21. Brush Company • Brush company — Extinguishes wildland fires and protects structures in wildland/urban interface

  22. Haz-Mat Company • Hazardous materials company— Responds to and mitigates hazardous materials incidents

  23. EMS / Specialized Rescue • Emergency medical/ambulance company — Provides emergency medical care to patients • Special rescue company— Responds to and performs technical rescue

  24. Fire Company Continued • A company consists of: • Company Officer(s) • Driver / Operator(s) • One or more firefighters

  25. To Perform effectively, a firefighter must have certain knowledge and skills including: • Meet the requirements of National Fire Protection Association (NFPA) Standard 1001, (Standard for Firefighter Professional Qualifications. • Know department organization, operation and Standard Operating Procedures (SOP) / Standard Operating Guidelines (SOG). • Know the district or city street system and physical layout • Meet minimum health and physical fitness standards

  26. Emergency Medical Services • If fire department personnel do not provide EMS or medical transportation, they should develop a relationship with those who do • Firefighters must have appropriate level of first-aid training

  27. Interacting with other organizations • Emergency Medical Services (EMS) • Depending on the set-up of your dept & your SOP’s, firefighting personnel must work very closely with EMS personnel. • Many FF’s are also EMS trained & perform both functions. • Hospitals • During special incidents, hospital personnel may be called to the scene.

  28. Utility Companies • Many incidents involve utility providers (electricity, natural gas, and water) so fire personnel must have a good working relationship

  29. Interaction with Media • NIMS-ICS includes a Public Information Officer for dealing with the media • Students should not make comments or express opinions; refer to PIO • Can play an important role in delivery of news based on an incident

  30. Other Interactions • Any possible contacts should be identified and a relationship established Examples: Public health departments, coroner/medical examiner’s officers, EPA

  31. Fire Department Regulations • Policy—A guide to decision making within an organization • Procedure — Describes in writing the steps to be followed • Order • Directive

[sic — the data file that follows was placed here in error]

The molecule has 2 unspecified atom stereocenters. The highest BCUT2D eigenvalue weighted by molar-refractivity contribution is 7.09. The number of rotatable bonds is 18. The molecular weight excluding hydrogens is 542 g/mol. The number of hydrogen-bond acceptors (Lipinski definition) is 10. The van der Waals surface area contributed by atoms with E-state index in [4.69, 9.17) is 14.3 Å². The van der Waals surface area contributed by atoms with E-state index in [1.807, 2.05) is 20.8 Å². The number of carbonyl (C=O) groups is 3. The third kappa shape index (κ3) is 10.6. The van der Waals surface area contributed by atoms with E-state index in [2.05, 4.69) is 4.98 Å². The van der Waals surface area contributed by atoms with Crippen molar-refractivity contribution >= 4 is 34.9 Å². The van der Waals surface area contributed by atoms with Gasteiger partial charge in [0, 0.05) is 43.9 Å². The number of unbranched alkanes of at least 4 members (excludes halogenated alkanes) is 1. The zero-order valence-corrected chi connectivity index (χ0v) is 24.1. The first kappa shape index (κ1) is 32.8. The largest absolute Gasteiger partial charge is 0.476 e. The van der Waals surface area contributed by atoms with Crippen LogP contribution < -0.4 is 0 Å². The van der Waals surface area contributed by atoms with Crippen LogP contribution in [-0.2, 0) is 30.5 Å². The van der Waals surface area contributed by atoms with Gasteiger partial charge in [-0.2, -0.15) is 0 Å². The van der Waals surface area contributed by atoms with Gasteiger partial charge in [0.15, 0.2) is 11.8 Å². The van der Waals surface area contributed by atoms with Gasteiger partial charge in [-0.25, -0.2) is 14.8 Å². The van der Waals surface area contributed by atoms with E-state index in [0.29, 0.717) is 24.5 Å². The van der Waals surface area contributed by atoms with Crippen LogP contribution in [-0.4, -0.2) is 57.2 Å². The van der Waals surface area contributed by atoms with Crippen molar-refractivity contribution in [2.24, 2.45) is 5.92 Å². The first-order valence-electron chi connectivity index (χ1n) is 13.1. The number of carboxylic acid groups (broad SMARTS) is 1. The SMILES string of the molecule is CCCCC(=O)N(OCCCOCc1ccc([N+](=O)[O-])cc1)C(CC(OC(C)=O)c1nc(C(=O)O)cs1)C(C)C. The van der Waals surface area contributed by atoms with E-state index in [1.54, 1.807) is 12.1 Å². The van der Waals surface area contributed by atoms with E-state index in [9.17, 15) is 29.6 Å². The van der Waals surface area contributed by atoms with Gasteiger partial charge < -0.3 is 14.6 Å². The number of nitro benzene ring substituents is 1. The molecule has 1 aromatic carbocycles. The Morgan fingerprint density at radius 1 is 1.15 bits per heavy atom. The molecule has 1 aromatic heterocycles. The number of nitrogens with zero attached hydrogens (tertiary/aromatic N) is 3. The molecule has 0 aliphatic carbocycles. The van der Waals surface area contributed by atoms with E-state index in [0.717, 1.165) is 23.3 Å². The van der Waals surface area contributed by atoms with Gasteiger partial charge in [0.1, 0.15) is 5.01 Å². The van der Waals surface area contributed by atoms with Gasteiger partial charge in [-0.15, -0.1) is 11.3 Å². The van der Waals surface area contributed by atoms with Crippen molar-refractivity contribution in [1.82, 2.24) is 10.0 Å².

32. Fire Department Regulations • Order—Based upon a policy or procedure; compliance is mandatory • Directive — Not based upon a policy or procedure; a request or suggestion

  33. Standard Operating Procedures • Provide a standard set of actions that are the core of every firefighting incident plan. • May vary considerably in different localities, but the principle is usually the same • Should follow the most commonly accepted order of fireground priorities • Life Safety • Incident Stabilization • Property Conservation

  34. Lessen confusion of fire scene Safety is a top priority when designing SOP’s SOP’s should be applied to all situations, including medical responses. Standard Operating Procedures

  35. Watch this video, this is why we have SOP’s http://www.youtube.com/watch?v=8f66tK0rByI

  36. Firefighter Safety • Firefighting is one of the worlds most dangerous jobs & accidents in this profession can result in costly losses. • In order to prevent these losses, it is necessary to prevent the accidents that cause them. • Reducing accidents will save lives & money.

  37. Summary • The fire service has a long and proud history of protecting communities. Today’s fire service often performs functions such as emergency medical services, technical rescues, and hazardous materials mitigation.

  38. Summary • Firefighters must have certain aptitudes and capabilities. The job of firefighter required dedication and hard work but it is also rewarding.

  39. You may notice we skipped the Incident Management Portion of this Chapter. You will have an entire class covering ICS.